Wall Street banks to delist derivative products linked to China Telecom, China Mobile and China Unicom in Hong Kong to comply with US sanctions

Enoch Yiu
·4-min read

Goldman Sachs, Morgan Stanley and JPMorgan said they would delist 484 warrants and other derivative products linked to China Telecom, China Mobile and China Unicom stocks in Hong Kong later this month to comply with US sanctions on the three mainland telecom companies.

The Wall Street banks will buy back the products from investors until January 22, according to stock exchange filings on Sunday.

The delistings are unlikely to disrupt markets as they represent only about 4 per cent of more than 12,000 derivative products listed in Hong Kong.

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The Wall Street banks are following the New York Stock Exchange that said it would delist the US-traded shares of the three firms from Monday to comply with an executive order signed by outgoing President Donald Trump. The order bans American investors from owning or trading in the stocks of companies said by the US government to be owned or controlled by the Chinese military.

Hong Kong’s market watchdogs do not expect the delistings to cause market disruption. Photo: Sam Tsang
Hong Kong’s market watchdogs do not expect the delistings to cause market disruption. Photo: Sam Tsang

The delisting of the derivatives marks the latest escalation in the spread of political tension between China and the US into capital market, after major global index compilers removed a number of US-sanctioned mainland companies from their benchmarks.

MSCI, FTSE Russell and S&P Dow Jones Indices last week said they would cut the three Chinese telecom companies from their benchmarks. Local index complier Hang Seng Indexes kept them in a wide range of its indices. Both China Mobile and China Unicom are constituent stocks of the benchmark.

On the list of derivatives to be delisted are a number of index products which contain the three telecom giants.

Citi is the only US warrant issuer so far in Hong Kong not to have taken any action on their derivative products linked to the sanctioned firms.

The American financial firms may find themselves sandwiched between the orders of the two largest economies on the planet. China issued a new order on Saturday to prohibit firms from complying with foreign laws banning transactions with Chinese companies and individuals, effective immediately.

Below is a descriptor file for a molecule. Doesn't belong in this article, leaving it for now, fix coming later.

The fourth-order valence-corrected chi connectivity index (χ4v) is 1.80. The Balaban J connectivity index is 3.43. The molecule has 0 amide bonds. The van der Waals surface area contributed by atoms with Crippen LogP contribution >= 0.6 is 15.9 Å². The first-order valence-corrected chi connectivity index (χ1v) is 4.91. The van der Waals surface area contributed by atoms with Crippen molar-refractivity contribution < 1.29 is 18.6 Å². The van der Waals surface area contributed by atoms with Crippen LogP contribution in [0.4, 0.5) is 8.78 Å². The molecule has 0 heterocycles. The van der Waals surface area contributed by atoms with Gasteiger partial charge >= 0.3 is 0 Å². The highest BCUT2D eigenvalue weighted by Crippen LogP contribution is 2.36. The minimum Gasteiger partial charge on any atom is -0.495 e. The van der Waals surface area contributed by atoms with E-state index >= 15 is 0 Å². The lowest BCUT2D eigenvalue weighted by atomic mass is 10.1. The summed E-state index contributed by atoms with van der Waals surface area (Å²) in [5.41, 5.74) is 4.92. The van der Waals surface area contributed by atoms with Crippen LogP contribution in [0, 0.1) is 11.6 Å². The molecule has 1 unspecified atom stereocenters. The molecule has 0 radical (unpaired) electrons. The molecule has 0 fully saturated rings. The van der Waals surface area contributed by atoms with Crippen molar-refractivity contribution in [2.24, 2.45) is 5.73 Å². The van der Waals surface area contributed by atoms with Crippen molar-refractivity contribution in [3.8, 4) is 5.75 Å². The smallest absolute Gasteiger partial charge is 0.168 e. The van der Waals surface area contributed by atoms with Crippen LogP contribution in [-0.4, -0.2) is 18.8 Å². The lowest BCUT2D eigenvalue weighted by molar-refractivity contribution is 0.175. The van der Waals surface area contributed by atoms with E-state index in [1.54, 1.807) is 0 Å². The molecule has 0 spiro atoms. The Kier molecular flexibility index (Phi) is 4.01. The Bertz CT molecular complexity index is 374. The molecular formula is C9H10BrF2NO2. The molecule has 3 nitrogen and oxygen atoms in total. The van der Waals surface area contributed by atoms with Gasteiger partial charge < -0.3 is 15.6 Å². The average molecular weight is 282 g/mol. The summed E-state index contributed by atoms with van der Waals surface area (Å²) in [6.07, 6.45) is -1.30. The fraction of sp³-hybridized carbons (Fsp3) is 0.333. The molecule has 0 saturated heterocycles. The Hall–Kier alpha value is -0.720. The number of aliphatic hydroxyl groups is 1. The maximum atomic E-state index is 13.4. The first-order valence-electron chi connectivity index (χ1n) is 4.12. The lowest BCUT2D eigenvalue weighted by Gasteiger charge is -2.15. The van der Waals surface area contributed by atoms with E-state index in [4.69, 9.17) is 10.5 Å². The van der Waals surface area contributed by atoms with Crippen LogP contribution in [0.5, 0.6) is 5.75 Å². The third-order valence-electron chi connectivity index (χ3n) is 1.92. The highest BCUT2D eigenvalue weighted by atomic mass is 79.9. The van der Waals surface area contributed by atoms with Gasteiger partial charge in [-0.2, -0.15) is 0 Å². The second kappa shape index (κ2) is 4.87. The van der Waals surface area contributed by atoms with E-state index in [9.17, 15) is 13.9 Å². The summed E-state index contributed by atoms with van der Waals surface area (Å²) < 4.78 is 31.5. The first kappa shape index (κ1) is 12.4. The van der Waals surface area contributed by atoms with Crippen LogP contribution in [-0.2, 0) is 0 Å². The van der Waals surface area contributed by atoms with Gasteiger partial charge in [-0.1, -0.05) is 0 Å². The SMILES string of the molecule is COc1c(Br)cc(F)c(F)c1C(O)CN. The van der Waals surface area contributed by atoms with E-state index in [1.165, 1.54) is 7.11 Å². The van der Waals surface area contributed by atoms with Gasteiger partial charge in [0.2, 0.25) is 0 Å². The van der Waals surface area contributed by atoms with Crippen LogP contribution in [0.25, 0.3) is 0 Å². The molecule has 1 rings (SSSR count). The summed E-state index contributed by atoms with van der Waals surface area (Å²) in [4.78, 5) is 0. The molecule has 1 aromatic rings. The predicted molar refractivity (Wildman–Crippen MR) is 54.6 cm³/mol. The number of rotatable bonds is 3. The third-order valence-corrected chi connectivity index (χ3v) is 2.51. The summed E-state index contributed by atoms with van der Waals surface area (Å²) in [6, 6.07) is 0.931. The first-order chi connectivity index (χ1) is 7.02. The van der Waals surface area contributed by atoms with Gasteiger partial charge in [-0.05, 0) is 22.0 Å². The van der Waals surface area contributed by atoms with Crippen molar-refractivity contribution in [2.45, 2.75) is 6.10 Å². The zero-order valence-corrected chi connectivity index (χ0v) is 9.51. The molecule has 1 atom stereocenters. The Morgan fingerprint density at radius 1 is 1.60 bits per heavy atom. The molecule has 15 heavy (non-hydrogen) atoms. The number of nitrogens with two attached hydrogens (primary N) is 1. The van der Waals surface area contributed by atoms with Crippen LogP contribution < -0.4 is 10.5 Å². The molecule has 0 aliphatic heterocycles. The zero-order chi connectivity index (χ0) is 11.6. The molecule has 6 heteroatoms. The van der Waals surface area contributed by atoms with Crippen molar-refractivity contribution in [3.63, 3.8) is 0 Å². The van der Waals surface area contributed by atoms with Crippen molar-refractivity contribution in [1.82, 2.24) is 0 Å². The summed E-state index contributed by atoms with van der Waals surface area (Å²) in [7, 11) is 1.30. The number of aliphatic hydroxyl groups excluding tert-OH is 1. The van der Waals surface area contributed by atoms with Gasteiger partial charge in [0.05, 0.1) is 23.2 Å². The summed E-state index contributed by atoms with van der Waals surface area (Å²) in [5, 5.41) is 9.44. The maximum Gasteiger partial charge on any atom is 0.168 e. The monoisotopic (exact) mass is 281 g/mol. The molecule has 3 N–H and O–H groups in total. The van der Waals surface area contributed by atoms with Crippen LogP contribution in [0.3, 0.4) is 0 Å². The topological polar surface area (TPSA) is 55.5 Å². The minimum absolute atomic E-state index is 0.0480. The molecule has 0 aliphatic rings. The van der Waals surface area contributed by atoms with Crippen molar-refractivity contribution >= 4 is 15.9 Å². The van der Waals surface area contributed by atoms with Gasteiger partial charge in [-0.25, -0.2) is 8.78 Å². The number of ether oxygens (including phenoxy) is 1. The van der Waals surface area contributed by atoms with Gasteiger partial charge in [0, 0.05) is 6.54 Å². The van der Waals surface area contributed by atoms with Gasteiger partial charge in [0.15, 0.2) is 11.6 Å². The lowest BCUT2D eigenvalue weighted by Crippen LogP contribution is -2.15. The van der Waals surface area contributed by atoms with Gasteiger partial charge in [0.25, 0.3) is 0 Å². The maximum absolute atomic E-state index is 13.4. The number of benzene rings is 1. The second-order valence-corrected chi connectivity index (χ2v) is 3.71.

Goldman Sachs, Morgan Stanley and JPMorgan all have big expansion plans in China after the country opened up its markets last year.

“The international financial firms may feel some pressure to take sides for the short term,” said Christopher Cheung Wah-fung, a Hong Kong lawmaker for the financial services sector who is also chief executive of Hong Kong brokerage Christfund Securities.

“However, since Beijing welcomes the Wall Street firms to stay and invest in Hong Kong to safeguard its position as an international financial centre, it is unlikely to take any strong revenge actions against the international firms which follow the US regulation.

“Beijing will take a wait-and-see approach until the next US president, Joe Biden, unveils his China policies.”

Hong Kong Exchanges and Clearing (HKEX) does not believe the delisting of the 484 warrants will have a material adverse impact on Hong Kong’s structured products market, the largest in the world with over 12,000 listed products.

“HKEX is working closely with the relevant issuers to ensure orderly delisting, and facilitate buyback arrangements being arranged by the issuers,” the HKEX said in a statement issued on Sunday night adding it was confident that there will be sufficient investment choices to meet market demand.

Brokers should advise clients of risks if warrants issuers execute early redemption, said Gordon Tsui, chairman of Hong Kong Securities Association.

“Since only a few percentages of warrants in Hong Kong will be affected, I don‘t think there should be significant selling pressure on Monday,” Tsui said.

In December, the average daily turnover of structured products in Hong Kong stood at HK$13.8 billion (US$1.78 billion).

The Securities and Futures Commission (SFC) reminded the investment banks to carefully assess the impact of the US sanctions on their products, according to a spokesman of the SFC in a response to the Post on Sunday.

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